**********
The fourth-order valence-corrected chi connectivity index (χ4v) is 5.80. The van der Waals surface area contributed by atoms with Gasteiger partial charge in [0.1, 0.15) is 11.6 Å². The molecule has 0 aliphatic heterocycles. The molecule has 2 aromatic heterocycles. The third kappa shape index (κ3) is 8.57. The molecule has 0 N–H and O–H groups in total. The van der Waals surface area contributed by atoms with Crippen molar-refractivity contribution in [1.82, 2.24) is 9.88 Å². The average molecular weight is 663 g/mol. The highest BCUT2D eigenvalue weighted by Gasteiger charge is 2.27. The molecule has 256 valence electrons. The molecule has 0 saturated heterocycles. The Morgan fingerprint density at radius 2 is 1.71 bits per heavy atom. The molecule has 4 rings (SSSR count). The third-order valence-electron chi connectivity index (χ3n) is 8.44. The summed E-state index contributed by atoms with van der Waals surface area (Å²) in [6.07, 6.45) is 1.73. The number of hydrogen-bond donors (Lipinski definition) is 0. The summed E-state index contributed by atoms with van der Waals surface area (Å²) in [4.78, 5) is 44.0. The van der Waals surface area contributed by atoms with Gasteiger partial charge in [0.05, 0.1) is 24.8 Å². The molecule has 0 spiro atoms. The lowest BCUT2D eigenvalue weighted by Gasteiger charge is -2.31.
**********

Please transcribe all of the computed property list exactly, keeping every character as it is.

The fourth-order valence-corrected chi connectivity index (χ4v) is 5.80. The van der Waals surface area contributed by atoms with Gasteiger partial charge in [0.1, 0.15) is 11.6 Å². The molecule has 0 aliphatic heterocycles. The molecule has 2 aromatic heterocycles. The third kappa shape index (κ3) is 8.57. The molecule has 0 N–H and O–H groups in total. The van der Waals surface area contributed by atoms with Crippen molar-refractivity contribution in [1.82, 2.24) is 9.88 Å². The average molecular weight is 663 g/mol. The highest BCUT2D eigenvalue weighted by Gasteiger charge is 2.27. The molecule has 256 valence electrons. The molecule has 0 saturated heterocycles. The Morgan fingerprint density at radius 2 is 1.71 bits per heavy atom. The molecule has 4 rings (SSSR count). The third-order valence-electron chi connectivity index (χ3n) is 8.44. The summed E-state index contributed by atoms with van der Waals surface area (Å²) in [6.07, 6.45) is 1.73. The number of hydrogen-bond donors (Lipinski definition) is 0. The summed E-state index contributed by atoms with van der Waals surface area (Å²) in [4.78, 5) is 44.0. The van der Waals surface area contributed by atoms with Gasteiger partial charge in [0.05, 0.1) is 24.8 Å². The molecule has 0 spiro atoms. The lowest BCUT2D eigenvalue weighted by Gasteiger charge is -2.31.